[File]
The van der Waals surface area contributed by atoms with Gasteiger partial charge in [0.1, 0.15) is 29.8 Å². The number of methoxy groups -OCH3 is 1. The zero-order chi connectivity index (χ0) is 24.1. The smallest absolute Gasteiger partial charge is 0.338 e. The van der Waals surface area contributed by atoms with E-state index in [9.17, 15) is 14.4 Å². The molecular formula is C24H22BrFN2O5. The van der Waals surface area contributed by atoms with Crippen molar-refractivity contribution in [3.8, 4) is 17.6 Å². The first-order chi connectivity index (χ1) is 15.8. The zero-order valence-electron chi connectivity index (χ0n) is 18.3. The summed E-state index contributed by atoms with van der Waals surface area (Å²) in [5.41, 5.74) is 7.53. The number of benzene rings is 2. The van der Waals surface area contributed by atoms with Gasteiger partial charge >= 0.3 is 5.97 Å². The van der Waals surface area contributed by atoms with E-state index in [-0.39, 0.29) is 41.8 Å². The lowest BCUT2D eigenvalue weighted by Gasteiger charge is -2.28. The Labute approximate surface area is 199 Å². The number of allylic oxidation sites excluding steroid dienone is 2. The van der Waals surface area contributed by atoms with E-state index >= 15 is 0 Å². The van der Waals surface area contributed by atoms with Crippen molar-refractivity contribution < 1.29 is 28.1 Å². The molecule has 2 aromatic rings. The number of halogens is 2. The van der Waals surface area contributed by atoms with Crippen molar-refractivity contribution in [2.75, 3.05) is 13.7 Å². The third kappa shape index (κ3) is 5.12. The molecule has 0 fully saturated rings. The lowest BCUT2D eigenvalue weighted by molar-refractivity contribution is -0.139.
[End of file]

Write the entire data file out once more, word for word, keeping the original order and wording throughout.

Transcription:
The van der Waals surface area contributed by atoms with Gasteiger partial charge in [0.1, 0.15) is 29.8 Å². The number of methoxy groups -OCH3 is 1. The zero-order chi connectivity index (χ0) is 24.1. The smallest absolute Gasteiger partial charge is 0.338 e. The van der Waals surface area contributed by atoms with E-state index in [9.17, 15) is 14.4 Å². The molecular formula is C24H22BrFN2O5. The van der Waals surface area contributed by atoms with Crippen molar-refractivity contribution in [3.8, 4) is 17.6 Å². The first-order chi connectivity index (χ1) is 15.8. The zero-order valence-electron chi connectivity index (χ0n) is 18.3. The summed E-state index contributed by atoms with van der Waals surface area (Å²) in [5.41, 5.74) is 7.53. The number of benzene rings is 2. The van der Waals surface area contributed by atoms with Gasteiger partial charge >= 0.3 is 5.97 Å². The van der Waals surface area contributed by atoms with E-state index in [-0.39, 0.29) is 41.8 Å². The lowest BCUT2D eigenvalue weighted by Gasteiger charge is -2.28. The Labute approximate surface area is 199 Å². The number of allylic oxidation sites excluding steroid dienone is 2. The van der Waals surface area contributed by atoms with E-state index >= 15 is 0 Å². The van der Waals surface area contributed by atoms with Crippen molar-refractivity contribution < 1.29 is 28.1 Å². The molecule has 2 aromatic rings. The number of halogens is 2. The van der Waals surface area contributed by atoms with Crippen molar-refractivity contribution in [2.75, 3.05) is 13.7 Å². The third kappa shape index (κ3) is 5.12. The molecule has 0 fully saturated rings. The lowest BCUT2D eigenvalue weighted by molar-refractivity contribution is -0.139.